Research Shows Female Consumers Are the New Salesforce

Guilty as charged: A new study by Women at NBCU right in time for the shopping season shows a big change in women’s shopping habits, with more than 75 percent considering a retail product’s resell value at the time of purchase.

I know I pick out my daughter’s ridiculously expensive Gymboree ensembles a little more carefully now, knowing I can recoup my money on eBay or use San Francisco’s kid-swap site ThredUp when she outgrows them.

Craigslist has definitely contributed to this peer-to-peer resale market too, expanding it beyond the ancient newspaper ads that  limited sales to a certain region.

The authors of the study use the term “Auctionomics Marketplace” to describe a world where we women don’t buy anything without an end-strategy in mind.

Two-thirds of women said they would rather spend $100 for an item that they could sell for $35 after a year versus $50 on something that they couldn’t resell. And 89 percent said they would rather own and resell a wide variety of items than rent them. (This applies to everything except real estate, where 60 percent would own.)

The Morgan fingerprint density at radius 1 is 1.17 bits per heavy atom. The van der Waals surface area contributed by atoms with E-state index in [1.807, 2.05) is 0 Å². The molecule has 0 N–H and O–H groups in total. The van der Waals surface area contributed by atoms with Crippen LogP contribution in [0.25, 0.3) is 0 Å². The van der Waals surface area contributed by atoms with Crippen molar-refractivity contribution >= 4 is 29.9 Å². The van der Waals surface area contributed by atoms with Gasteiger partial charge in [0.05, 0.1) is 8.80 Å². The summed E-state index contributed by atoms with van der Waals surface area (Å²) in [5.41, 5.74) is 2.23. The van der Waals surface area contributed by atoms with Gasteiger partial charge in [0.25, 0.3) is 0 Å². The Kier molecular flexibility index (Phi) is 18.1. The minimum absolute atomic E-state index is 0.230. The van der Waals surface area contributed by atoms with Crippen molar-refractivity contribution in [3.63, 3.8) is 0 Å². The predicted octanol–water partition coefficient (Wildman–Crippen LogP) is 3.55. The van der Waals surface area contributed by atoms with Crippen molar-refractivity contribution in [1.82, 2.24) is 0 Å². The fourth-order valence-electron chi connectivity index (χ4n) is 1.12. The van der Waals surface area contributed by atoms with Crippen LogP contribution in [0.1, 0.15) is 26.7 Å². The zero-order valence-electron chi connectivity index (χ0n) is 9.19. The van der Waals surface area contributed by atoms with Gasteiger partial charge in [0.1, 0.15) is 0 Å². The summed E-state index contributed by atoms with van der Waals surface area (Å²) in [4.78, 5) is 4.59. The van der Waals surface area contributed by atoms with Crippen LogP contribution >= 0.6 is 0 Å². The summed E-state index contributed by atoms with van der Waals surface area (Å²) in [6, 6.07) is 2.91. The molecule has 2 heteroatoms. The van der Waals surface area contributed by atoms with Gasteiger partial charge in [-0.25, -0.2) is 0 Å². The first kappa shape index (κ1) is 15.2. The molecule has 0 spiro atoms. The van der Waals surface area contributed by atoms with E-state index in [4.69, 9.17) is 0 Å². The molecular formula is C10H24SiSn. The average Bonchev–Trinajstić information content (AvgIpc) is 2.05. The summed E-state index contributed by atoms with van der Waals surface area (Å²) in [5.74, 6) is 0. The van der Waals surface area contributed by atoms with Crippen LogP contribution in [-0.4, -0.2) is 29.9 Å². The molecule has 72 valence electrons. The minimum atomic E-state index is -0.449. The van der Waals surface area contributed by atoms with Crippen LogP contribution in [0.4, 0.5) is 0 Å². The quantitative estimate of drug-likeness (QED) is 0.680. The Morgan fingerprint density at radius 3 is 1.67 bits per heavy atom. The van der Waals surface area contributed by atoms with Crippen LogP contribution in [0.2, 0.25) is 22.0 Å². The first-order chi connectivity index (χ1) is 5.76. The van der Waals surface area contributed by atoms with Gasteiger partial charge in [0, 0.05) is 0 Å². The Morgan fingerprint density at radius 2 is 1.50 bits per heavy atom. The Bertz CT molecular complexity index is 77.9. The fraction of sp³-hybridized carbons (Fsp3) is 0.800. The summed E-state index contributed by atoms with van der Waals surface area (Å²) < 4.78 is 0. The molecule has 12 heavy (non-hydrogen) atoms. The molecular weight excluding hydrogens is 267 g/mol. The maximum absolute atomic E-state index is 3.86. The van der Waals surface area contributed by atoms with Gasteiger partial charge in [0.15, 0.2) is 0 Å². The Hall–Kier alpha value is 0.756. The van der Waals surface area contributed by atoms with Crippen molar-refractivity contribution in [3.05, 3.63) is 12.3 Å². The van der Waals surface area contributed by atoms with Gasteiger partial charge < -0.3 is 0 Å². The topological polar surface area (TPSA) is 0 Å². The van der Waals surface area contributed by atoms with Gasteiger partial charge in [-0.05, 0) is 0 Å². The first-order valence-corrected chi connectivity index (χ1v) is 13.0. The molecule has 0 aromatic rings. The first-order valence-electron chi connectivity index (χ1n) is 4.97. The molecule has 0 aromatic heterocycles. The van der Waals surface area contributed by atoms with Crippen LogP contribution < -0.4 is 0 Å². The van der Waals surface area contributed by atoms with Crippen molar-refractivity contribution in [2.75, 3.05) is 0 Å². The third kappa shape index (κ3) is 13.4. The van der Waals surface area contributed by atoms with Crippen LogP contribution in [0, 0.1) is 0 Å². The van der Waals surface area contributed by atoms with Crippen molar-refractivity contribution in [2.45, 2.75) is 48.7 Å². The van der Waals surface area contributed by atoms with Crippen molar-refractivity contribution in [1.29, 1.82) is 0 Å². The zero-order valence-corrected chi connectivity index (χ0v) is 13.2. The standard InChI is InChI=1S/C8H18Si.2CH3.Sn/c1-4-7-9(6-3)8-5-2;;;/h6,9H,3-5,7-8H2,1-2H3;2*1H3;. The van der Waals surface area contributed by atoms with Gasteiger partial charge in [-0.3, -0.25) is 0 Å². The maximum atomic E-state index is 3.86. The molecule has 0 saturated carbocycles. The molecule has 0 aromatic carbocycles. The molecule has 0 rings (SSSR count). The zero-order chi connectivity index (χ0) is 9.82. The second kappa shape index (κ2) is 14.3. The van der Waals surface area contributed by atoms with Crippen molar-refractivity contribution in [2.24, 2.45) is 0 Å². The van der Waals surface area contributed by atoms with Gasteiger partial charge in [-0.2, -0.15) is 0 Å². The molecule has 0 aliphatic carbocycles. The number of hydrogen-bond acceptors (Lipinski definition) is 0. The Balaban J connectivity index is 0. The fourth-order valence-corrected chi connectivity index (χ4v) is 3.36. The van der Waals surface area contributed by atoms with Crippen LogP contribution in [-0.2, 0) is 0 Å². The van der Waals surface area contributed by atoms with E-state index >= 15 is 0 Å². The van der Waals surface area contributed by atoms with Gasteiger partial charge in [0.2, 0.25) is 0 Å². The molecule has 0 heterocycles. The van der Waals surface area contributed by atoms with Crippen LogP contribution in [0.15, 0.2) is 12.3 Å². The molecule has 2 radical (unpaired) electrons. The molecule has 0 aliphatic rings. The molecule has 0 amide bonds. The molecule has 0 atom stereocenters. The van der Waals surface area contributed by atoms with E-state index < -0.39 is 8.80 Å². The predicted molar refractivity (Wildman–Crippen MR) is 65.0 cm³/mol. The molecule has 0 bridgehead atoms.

Women also don’t rely on retail as much any more: 76 percent of women report that they are buying and selling products at online auction sites, or sites where people buy directly from other consumers.

Is this the begining of the end of the middle man?

The study shows powerful brands matter too: 60 percent of women were interested in “selling a brand’s product on their Facebook page and receiving a cut of the sales.” And 41 percent would choose to be Facebook entrepreneurs. Fifty-one percent said they would tweet for a week in exchange for a freebie, and 77 percent would write about a product on Facebook for a 25 percent discount.

Women at NBCU surveyed 2,000 female consumers between the ages of 18 and 49 during the month of November for this study.

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